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Progress in Improving Project Management at the Department of Energy: 2003 Assessment and long-term plans that forecast and justify the need for new projects and the priorities to be placed on them. The integration of preproject planning with longterm mission statements, if continued, should do much to advance DOE’s project acquisition process. DOE has also expended considerable effort in the development of the PMCDP, an effort that took 3 years to plan, but whether the program will be funded and fully implemented remains uncertain. In spite of the expense and complexity of its projects, DOE invests little in human resource development for project management compared with the efforts of other federal agencies or private corporations in this area. However, although DOE project directors could benefit from more professional education in the roles of the owner’s representative, the problem is as much concerned with quantity as with quality. There are simply too few qualified DOE project directors and project management support staff for the number and complexity of DOE projects. The committee believes that DOE cannot afford to forgo adequate human resources devoted to project management. Regarding the third item in the charge to the committee, to assess the likelihood that improvements will be permanent, the committee can offer little assurance. The progress cited above and documented throughout this final report is largely paper progress. The concern of the committee is not so much that Order O 413.3, Manual M 413.3-1, other documents, and the PMCDP will be rescinded, but rather that they will be circumvented. DOE’s record of continual internal opposition to the order, understaffing of project directors and staff, and underfunding of project management training does not augur well for future success. The view of the committee is that if DOE were serious about continuous improvement of project management, it would put metrics in place to measure progress. However, there are no metrics in place. Even in obvious areas—for example, value engineering, which is required by Order O 413.3 and even by public law—there are no indicators to show any actual improvement in 3 years. The committee sought out best practices in industry for comparison; it observed that a number of large industrial firms, having recognized the need for improved project management, were able to execute complete turnarounds, going from poor to excellent in project management practices in 3 years (NRC, 2002). The common factors that drove improvements in these companies are (1) a commitment from top management, (2) a strong, visible champion for project management and process improvement, and (3) a consistent, disciplined process with an emphasis on front-end planning. The case studies reviewed by the committee demonstrated that excellence in project management in industry is achieved only when the chief executive officer (CEO) or chief operating officer (COO) becomes convinced that it is essential to the success of the corporate mission, puts the resources and prestige of his or her position behind it, appoints a project management champion reporting directly to the CEO or COO, and becomes directly involved in approvals of project plans from the earliest stages. There is no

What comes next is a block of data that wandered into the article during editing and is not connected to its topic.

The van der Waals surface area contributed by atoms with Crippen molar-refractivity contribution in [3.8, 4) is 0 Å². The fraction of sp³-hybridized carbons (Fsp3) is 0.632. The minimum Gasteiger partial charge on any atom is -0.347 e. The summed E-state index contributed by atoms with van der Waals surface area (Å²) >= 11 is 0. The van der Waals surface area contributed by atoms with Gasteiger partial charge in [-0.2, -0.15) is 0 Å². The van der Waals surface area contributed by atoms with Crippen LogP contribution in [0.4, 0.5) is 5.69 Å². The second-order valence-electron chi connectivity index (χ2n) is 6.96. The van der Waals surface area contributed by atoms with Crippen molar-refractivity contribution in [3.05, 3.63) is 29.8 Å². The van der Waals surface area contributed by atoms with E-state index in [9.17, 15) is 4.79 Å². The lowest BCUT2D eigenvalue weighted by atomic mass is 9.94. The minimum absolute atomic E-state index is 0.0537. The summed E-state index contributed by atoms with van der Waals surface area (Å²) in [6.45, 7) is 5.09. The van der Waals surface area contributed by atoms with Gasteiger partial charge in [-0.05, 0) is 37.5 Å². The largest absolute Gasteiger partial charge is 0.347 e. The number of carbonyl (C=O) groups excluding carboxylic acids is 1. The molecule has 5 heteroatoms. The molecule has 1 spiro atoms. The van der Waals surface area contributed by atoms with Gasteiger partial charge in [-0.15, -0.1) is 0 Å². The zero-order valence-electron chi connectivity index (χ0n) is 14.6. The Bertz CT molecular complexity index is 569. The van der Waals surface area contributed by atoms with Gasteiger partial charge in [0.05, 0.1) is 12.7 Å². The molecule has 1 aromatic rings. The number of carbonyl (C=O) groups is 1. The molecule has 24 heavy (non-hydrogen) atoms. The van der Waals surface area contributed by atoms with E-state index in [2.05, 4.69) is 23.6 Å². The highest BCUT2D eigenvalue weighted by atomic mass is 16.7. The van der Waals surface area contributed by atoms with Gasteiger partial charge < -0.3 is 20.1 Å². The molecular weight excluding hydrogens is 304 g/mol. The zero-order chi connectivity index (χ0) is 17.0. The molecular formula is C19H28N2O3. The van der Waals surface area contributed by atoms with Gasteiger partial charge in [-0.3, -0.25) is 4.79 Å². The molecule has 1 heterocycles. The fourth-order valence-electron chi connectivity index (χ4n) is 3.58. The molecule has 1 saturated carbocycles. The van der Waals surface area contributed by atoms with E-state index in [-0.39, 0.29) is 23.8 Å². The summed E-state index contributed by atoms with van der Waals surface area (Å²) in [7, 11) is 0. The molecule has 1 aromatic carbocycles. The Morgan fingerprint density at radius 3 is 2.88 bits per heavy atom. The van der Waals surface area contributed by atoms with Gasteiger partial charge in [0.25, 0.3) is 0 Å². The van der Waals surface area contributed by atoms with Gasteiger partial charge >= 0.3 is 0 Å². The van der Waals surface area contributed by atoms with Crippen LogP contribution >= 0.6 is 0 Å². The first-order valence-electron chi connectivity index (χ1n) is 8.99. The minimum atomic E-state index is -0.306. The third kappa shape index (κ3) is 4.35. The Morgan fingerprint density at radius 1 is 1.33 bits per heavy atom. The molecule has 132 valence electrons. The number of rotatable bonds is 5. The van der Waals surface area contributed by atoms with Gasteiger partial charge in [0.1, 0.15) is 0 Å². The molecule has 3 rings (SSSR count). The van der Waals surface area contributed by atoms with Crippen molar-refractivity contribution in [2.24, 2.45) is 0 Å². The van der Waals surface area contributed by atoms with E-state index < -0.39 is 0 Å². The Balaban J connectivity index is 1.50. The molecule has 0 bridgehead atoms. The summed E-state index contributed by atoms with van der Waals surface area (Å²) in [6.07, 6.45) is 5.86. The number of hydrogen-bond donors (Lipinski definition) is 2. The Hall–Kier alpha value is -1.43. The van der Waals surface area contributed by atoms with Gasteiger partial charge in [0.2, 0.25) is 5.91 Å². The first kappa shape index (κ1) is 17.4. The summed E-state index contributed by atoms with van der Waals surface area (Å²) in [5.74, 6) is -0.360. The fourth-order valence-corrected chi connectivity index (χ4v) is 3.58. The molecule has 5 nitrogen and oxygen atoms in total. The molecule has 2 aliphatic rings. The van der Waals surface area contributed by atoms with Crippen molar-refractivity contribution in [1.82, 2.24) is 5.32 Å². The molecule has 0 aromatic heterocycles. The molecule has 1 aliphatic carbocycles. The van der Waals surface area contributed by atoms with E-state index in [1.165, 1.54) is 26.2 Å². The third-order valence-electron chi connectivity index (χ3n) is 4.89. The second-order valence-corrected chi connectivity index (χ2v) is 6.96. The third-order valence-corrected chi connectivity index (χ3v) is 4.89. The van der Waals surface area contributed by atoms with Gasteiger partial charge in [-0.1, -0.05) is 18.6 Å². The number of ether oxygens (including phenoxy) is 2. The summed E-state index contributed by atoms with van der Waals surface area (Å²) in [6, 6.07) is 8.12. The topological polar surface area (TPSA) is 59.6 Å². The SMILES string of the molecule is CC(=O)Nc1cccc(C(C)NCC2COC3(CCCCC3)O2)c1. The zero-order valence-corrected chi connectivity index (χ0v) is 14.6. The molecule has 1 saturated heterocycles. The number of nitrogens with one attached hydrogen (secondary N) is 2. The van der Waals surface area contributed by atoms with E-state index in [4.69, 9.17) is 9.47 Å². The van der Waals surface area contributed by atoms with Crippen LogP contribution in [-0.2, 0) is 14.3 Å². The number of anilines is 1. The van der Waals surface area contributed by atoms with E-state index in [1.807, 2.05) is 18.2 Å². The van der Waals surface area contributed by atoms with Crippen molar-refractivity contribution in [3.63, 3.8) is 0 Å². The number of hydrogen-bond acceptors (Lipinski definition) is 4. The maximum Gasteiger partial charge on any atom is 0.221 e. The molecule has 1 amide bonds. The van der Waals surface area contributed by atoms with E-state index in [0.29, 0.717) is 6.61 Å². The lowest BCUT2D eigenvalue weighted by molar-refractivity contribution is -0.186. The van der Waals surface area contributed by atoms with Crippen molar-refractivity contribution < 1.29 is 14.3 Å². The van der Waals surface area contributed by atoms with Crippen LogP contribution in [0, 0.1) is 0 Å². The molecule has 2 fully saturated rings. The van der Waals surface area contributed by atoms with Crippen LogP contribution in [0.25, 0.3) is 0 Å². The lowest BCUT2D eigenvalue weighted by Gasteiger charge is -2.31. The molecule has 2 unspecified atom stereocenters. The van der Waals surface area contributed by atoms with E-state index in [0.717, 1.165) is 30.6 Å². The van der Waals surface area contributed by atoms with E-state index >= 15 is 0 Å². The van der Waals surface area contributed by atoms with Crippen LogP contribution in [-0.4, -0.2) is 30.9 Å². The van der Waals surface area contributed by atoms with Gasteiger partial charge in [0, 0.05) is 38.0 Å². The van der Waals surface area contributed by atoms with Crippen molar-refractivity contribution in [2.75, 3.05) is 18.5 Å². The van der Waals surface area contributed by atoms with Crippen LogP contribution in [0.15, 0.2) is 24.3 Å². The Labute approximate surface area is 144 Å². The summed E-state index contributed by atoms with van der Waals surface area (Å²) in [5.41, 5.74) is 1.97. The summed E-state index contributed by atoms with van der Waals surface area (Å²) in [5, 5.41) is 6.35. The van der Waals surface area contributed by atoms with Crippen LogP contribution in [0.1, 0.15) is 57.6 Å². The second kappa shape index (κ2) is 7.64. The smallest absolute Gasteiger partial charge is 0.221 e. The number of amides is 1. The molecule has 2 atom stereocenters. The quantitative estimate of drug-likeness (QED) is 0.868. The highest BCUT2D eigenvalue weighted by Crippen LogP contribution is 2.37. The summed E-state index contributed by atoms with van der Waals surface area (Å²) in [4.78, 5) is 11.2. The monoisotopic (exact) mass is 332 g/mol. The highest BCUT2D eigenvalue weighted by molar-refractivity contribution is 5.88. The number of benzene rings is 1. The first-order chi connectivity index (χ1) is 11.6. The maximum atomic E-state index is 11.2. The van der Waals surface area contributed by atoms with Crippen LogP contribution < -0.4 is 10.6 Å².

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Progress in Improving Project Management at the Department of Energy: 2003 Assessment shortcut or secret method, and the process is not glamorous. In these companies, commitment to the corporate position on project management becomes a condition of employment. The committee has not observed this consistent level of commitment throughout DOE. Although DOE has made progress in 3 years, it is far from a complete turnaround, and the battle is far from over. Several factors have contributed to the slow pace of project management improvements. These include the desire of DOE personnel and contractors to be independent of oversight from DOE headquarters, slow implementation of the PMCDP and insufficient support for training, inadequate numbers of professional project directors (DOE project managers), and the absence of a champion for project managers and process improvement who is at a level of authority to be able to ensure adherence to policies and procedures and the availability of the necessary funding and personnel resources. The result of these impediments is inconsistent project performance. These issues require senior management attention to achieve progress in the future. The areas that the committee finds to be in need of additional attention are addressed in findings and recommendations in previous reports (NRC, 2001, 2003) (see Appendix D) and in the recommendations in Chapters 2 and 3. The committee’s concerns include the following: The momentum toward improved project management described above was attributable to the efforts undertaken by a number of influential persons within DOE in various critical management roles. Some of these people have now left DOE. Whether DOE can develop new leaders or whether the remaining leaders are or will become strong and visible champions of project management issues in DOE remains to be seen.1 The committee has previously taken the position that DOE project management should be expanded and professionalized through the training of DOE project directors and supporting staff. Nevertheless, there has been internal opposition to project manager training and professional certification, and funding for the PMCDP, training courses, project management workshops, and other professional development activities has been continually in jeopardy. The amount at issue for project management professionalization is less than 0.001 percent of the amount that DOE spends on projects. The committee has taken the position that DOE project directors and project support staffs are inadequate in numbers to carry out the owner’s 1 Editor’s note: The 2003 assessment is based on information reviewed by the committee through September 2003. In December 2003 the DOE deputy secretary appointed an associate deputy secretary with responsibilities for capital acquisition and project management, a positive step of which readers should be aware as they consider the committee’s comments and recommendations regarding the need for a strong and visible champion of project management issues in DOE.